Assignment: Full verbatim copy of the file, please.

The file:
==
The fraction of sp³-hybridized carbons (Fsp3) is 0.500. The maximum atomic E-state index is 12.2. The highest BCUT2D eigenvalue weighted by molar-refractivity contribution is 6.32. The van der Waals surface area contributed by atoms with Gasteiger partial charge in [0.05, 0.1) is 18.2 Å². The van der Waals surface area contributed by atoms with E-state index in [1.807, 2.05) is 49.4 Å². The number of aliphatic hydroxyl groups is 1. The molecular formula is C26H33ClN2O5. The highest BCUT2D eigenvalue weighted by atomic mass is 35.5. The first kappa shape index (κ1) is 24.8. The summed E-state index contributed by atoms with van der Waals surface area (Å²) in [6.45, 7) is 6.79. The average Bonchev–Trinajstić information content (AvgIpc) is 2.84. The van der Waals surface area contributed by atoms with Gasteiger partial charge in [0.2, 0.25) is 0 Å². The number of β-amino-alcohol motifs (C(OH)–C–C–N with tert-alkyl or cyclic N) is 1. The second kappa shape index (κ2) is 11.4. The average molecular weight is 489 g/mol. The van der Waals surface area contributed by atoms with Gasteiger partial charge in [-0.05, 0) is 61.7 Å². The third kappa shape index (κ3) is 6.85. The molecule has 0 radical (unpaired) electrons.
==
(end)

The fraction of sp³-hybridized carbons (Fsp3) is 0.500. The maximum atomic E-state index is 12.2. The highest BCUT2D eigenvalue weighted by molar-refractivity contribution is 6.32. The van der Waals surface area contributed by atoms with Gasteiger partial charge in [0.05, 0.1) is 18.2 Å². The van der Waals surface area contributed by atoms with E-state index in [1.807, 2.05) is 49.4 Å². The number of aliphatic hydroxyl groups is 1. The molecular formula is C26H33ClN2O5. The highest BCUT2D eigenvalue weighted by atomic mass is 35.5. The first kappa shape index (κ1) is 24.8. The summed E-state index contributed by atoms with van der Waals surface area (Å²) in [6.45, 7) is 6.79. The average Bonchev–Trinajstić information content (AvgIpc) is 2.84. The van der Waals surface area contributed by atoms with Gasteiger partial charge in [0.2, 0.25) is 0 Å². The number of β-amino-alcohol motifs (C(OH)–C–C–N with tert-alkyl or cyclic N) is 1. The second kappa shape index (κ2) is 11.4. The average molecular weight is 489 g/mol. The van der Waals surface area contributed by atoms with Gasteiger partial charge in [-0.05, 0) is 61.7 Å². The third kappa shape index (κ3) is 6.85. The molecule has 0 radical (unpaired) electrons.